Aramis, Marcum carry short-handed Brewers

Aramis, Marcum carry short-handed Brewers

Aramis, Marcum carry short-handed Brewers
LOS ANGELES -- A big Brewers win Monday against the team with baseball's best record only helped to soften the blow of another crushing off-the-field loss.

On the field, Aramis Ramirez returned to the lineup with a home run and two RBIs, and Shaun Marcum pitched deep and effectively into an entertaining 3-2 win over the Dodgers on a picture-perfect Memorial Day at Dodger Stadium.

As so often has been the case in this trying season, storm clouds hung over the Brewers clubhouse. Catcher Jonathan Lucroy, the team's No. 2 run producer this season behind Ryan Braun, baseball's top hitter with men in scoring position and a strong All-Star candidate, was an afternoon scratch with what later was revealed to be a fractured right hand. He's out 4-6 weeks, another hard hit to the Brewers' hopes of returning to the postseason.

"That was nice to come through. We've got a lot of guys going down," Ramirez said. "'Luc' went down today, and everybody has to contribute now. We're going to have to pick up again and do better than what we have done so far."

Manager Ron Roenicke's assessment of losing Lucroy: "It hurts our team a lot."

The defending National League Central champion Brewers are 20-28, in fifth place and seven games behind the front-running Reds.

In other words, with Memorial Day in the books there is some serious heavy lifting ahead, and the Brewers will work short-handed. Two No. 5 starters, two first basemen and two shortstops were already on the disabled list before Lucroy joined them Monday night.

"I've never seen anything like this with all the injuries," Marcum said. "But we had to come in here and win. [The Dodgers] are a good team, obviously, with the way they've been playing this year. We needed to get back on track and get a 'W' and try to get this thing turned around."

Marcum did his part.

His seven-inning, one-run performance was a bullpen saver and a return to form after losing his previous two starts. He retired eight batters in a row in one stretch from the third inning to the sixth, but he mostly worked into and out of trouble, allowing six hits and two walks, and stranding runners in scoring position in three different frames.

"He's pretty much always tough," Dodgers manager Don Mattingly said. "He's a little bit like a right-handed [Chris] Capuano. He's going to give you a lot of different looks -- a real good changeup, his cutter. He's going to basically give you different looks and angles all the time, so he's a tough guy to handle.

The Dodgers' only run off Marcum came in the first inning, perhaps aided by the Brewers' recent injury woes. Lucroy's replacement, George Kottaras, was supposed to be off Monday after experiencing left-hamstring cramping the day before. When Tony Gwynn Jr. singled and stole second base in the bottom of the first, Kottaras threw from his knees and Gwynn was easily safe. He advanced on a bunt and scored on Andre Ethier's double.

Marcum avoided further damage that inning, and, in the third, retired James Loney on a long flyout with the bases loaded. In the sixth, Marcum struck out rookie shortstop Dee Gordon with runners at first and third base.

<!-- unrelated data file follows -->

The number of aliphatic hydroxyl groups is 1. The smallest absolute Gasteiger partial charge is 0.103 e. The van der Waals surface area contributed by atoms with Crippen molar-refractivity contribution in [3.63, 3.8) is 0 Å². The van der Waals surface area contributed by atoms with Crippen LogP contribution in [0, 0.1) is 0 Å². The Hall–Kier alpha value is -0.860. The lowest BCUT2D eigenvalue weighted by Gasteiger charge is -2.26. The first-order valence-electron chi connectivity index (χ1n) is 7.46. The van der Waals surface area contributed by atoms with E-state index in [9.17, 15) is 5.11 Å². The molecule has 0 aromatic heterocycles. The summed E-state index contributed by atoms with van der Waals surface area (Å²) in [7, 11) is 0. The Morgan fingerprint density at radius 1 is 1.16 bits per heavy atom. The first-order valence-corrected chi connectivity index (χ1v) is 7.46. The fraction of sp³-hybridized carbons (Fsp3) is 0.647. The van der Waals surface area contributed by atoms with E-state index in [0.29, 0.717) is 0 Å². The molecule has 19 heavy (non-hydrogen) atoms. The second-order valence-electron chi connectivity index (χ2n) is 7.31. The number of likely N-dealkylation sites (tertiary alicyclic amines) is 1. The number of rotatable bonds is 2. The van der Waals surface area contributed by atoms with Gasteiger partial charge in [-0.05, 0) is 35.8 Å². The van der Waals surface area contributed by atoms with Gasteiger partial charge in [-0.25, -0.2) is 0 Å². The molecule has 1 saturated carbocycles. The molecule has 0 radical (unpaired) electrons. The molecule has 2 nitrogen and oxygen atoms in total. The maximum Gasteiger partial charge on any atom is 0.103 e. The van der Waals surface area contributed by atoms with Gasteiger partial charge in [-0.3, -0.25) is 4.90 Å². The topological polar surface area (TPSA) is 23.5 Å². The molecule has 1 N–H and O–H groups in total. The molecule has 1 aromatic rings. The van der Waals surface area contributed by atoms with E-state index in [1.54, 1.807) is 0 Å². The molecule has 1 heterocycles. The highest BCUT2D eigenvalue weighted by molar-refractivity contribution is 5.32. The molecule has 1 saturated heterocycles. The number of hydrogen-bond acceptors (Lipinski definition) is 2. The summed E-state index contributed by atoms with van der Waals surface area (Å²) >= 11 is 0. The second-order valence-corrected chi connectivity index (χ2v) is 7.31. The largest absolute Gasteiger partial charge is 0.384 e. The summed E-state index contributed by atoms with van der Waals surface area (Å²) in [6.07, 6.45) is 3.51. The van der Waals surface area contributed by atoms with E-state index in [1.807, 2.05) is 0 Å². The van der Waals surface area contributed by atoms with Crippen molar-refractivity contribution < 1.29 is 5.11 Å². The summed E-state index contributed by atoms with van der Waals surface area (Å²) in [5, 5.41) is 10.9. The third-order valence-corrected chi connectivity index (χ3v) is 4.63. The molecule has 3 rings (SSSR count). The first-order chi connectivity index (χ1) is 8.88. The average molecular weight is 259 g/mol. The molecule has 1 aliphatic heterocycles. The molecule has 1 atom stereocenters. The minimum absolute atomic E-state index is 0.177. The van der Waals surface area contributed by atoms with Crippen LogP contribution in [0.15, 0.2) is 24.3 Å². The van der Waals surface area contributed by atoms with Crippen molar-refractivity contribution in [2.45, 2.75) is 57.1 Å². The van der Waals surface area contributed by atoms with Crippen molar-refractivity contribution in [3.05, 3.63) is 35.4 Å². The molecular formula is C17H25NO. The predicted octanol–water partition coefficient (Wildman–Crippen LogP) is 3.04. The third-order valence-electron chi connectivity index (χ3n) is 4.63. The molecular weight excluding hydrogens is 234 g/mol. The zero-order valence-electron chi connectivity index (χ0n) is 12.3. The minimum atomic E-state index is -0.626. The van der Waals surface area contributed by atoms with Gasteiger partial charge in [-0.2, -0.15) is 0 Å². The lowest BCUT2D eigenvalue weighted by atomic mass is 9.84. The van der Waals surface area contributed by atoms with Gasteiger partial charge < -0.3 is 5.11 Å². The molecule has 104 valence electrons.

The Brewers led 3-1 by then after Ramirez homered off Dodgers starter Aaron Harang in the fourth inning and delivered an RBI single in a two-run Brewers sixth. That inning was somewhat controversial, as it began with Norichika Aoki reaching on an error charged to Harang, whose throw, according to umpire Todd Tichenor, pulled first baseman Loney off the bag.

Mattingly expressed his disagreement at length before the inning continued.

"I didn't see the replay," said Ramirez, who was on the top step of the Brewers' dugout at the time. "[The umpires] are humans. They make mistakes, and sometimes it goes your way, sometimes it doesn't."

Ramirez singled home the go-ahead run two batters later, and Rickie Weeks added a sacrifice fly.

With Kameron Loe coming back from a stiff elbow, Jose Veras ineffective of late and Manny Parra likely to be needed behind rookie Mike Fiers on Tuesday, Marcum batted in the seventh inning even though he had already logged 104 pitches. He returned to the mound for the bottom of the inning and retired the Dodgers in order. Marcum capped the outing with his ninth strikeout.

His 119 pitches were a career high. Roenicke said there was some debate among the coaches about sending Marcum back out.

"I think the decider was that Rick [Kranitz, the pitching coach] felt he really didn't scuffle in any of those innings except for the first one. It was smooth, he really wasn't having to get out of it. [He was] pitching the type of game that when he's really good, he was in that type of rhythm."

Francisco Rodriguez allowed a run in the eighth inning, but Brewers closer John Axford finished the win in the ninth, logging only his second save this month.

Now the Brewers need many more wins like this one to keep morale high.

"Sometimes, what you end up losing is that feeling that you still have the team that can go and win it all," Roenicke was saying Monday afternoon. "That comes into play after awhile. Our guys are still real good right now, and we'll see what happens."

Adam McCalvy is a reporter for Read his blog, Brew Beat, and follow him on Twitter at @AdamMcCalvy. This story was not subject to the approval of Major League Baseball or its clubs.